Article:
An increasing body of evidence suggests that probiotic bacteria are effective in the treatment of enteric infections, although the molecular basis of this activity remains elusive. To identify putative probiotics, we tested commensal bacteria in terms of their toxicity, invasiveness, inhibition of Yersinia-induced inflammation in vitro and in vivo, and modulation of dextran sodium sulfate (DSS)-induced colitis in mice. The commensal bacteria Escherichia coli, Bifidobacterium adolescentis, Bacteroides vulgatus, Bacteroides distasonis, and Streptococcus salivarius were screened for adhesion to, invasion of, and toxicity for host epithelial cells (EC), and the strains were tested for their ability to inhibit Y. enterocolitica-induced NF-kappaB activation. Additionally, B. adolescentis was administered to mice orally infected with Y. enterocolitica and to mice with mucosae impaired by DSS treatment. None of the commensal bacteria tested was toxic for or invaded the EC. B. adolescentis, B. distasonis, B. vulgatus, and S. salivarius inhibited the Y. enterocolitica-induced NF-kappaB activation and interleukin-8 production in EC. In line with these findings, B. adolescentis-fed mice had significantly lower results for mean pathogen burden in the visceral organs, intestinal tumor necrosis factor alpha mRNA expression, and loss of body weight upon oral infection with Y. enterocolitica. In addition, the administration of B. adolescentis decelerated inflammation upon DSS treatment in mice. We suggest that our approach might help to identify new probiotics to be used for the treatment of inflammatory and infectious gastrointestinal disorders.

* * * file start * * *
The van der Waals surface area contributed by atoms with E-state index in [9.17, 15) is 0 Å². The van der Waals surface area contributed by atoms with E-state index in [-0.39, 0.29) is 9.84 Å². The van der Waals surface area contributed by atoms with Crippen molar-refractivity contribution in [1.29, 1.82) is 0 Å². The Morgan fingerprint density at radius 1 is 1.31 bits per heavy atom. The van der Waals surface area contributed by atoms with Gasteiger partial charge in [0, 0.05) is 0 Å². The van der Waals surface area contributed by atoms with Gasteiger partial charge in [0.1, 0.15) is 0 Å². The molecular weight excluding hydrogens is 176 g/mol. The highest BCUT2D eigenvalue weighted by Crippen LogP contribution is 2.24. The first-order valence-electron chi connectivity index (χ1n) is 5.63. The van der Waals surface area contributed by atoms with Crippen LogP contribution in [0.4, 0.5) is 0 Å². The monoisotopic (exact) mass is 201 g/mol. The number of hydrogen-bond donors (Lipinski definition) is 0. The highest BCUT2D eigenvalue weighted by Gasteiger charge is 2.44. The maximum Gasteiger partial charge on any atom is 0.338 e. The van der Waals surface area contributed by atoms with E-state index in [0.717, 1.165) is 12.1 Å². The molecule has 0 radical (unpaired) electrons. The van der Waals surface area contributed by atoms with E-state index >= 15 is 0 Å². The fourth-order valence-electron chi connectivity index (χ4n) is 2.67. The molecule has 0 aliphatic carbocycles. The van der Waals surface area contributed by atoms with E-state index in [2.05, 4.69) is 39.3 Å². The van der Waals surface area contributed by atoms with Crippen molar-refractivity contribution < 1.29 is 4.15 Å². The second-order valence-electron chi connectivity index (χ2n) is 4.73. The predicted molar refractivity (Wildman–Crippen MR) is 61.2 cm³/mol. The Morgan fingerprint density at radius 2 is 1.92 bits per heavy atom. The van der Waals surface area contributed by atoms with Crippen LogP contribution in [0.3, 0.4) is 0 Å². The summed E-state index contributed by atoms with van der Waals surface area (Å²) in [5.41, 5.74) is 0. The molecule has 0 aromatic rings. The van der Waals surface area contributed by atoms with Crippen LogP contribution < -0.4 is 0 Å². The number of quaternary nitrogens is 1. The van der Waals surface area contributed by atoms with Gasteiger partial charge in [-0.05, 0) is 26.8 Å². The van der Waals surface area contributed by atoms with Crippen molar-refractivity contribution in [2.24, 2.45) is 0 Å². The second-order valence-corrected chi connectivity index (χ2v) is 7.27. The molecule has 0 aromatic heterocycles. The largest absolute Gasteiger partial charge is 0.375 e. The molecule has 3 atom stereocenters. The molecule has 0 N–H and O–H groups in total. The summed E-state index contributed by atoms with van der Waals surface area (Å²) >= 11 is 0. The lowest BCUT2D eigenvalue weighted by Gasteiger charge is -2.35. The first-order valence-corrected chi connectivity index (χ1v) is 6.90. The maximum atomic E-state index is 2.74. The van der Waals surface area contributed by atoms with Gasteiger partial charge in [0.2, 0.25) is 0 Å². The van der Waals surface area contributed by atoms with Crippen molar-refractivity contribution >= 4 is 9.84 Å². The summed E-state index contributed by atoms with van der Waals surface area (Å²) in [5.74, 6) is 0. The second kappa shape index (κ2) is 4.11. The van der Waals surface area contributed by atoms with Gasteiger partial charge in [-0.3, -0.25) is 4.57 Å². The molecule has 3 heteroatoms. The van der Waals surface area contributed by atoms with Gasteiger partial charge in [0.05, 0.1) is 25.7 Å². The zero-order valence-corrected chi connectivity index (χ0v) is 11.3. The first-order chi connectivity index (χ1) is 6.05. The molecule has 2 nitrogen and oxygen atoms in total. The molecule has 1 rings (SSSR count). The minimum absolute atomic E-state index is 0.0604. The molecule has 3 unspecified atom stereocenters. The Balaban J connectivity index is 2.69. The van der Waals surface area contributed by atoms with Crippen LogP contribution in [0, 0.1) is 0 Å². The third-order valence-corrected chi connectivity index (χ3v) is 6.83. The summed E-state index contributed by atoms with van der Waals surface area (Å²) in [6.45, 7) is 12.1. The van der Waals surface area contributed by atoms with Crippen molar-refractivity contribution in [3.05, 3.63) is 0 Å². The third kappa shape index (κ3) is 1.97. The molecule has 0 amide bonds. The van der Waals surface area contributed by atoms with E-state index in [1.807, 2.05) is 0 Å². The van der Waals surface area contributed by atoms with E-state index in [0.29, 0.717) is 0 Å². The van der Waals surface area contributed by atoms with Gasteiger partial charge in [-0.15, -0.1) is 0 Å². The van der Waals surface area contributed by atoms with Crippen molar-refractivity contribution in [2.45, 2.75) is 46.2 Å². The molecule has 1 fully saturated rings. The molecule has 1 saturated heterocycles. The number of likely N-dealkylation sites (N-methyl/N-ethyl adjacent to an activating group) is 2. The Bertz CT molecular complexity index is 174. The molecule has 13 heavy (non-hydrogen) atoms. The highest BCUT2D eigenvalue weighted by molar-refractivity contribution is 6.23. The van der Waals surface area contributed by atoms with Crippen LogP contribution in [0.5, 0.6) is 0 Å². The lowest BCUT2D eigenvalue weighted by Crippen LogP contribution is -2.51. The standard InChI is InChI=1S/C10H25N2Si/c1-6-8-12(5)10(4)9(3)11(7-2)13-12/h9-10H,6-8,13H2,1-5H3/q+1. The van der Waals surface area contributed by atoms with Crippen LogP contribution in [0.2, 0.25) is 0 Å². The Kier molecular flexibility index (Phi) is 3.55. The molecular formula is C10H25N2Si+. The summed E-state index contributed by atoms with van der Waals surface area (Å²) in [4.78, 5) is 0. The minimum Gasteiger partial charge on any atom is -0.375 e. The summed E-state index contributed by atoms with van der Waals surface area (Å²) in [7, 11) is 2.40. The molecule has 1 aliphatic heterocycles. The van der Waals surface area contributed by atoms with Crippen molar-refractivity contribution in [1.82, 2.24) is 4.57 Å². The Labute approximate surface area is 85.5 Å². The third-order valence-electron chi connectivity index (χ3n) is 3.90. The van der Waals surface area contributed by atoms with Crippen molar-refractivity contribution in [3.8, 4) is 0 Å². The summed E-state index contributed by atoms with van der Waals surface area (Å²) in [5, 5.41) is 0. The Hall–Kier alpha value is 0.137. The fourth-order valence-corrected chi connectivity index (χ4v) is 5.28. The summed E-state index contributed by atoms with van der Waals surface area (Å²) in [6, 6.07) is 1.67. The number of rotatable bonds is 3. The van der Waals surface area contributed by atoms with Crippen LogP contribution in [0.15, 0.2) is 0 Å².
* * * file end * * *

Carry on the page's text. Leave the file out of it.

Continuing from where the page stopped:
2007. Vol. 75, no 7, 3490-7 p.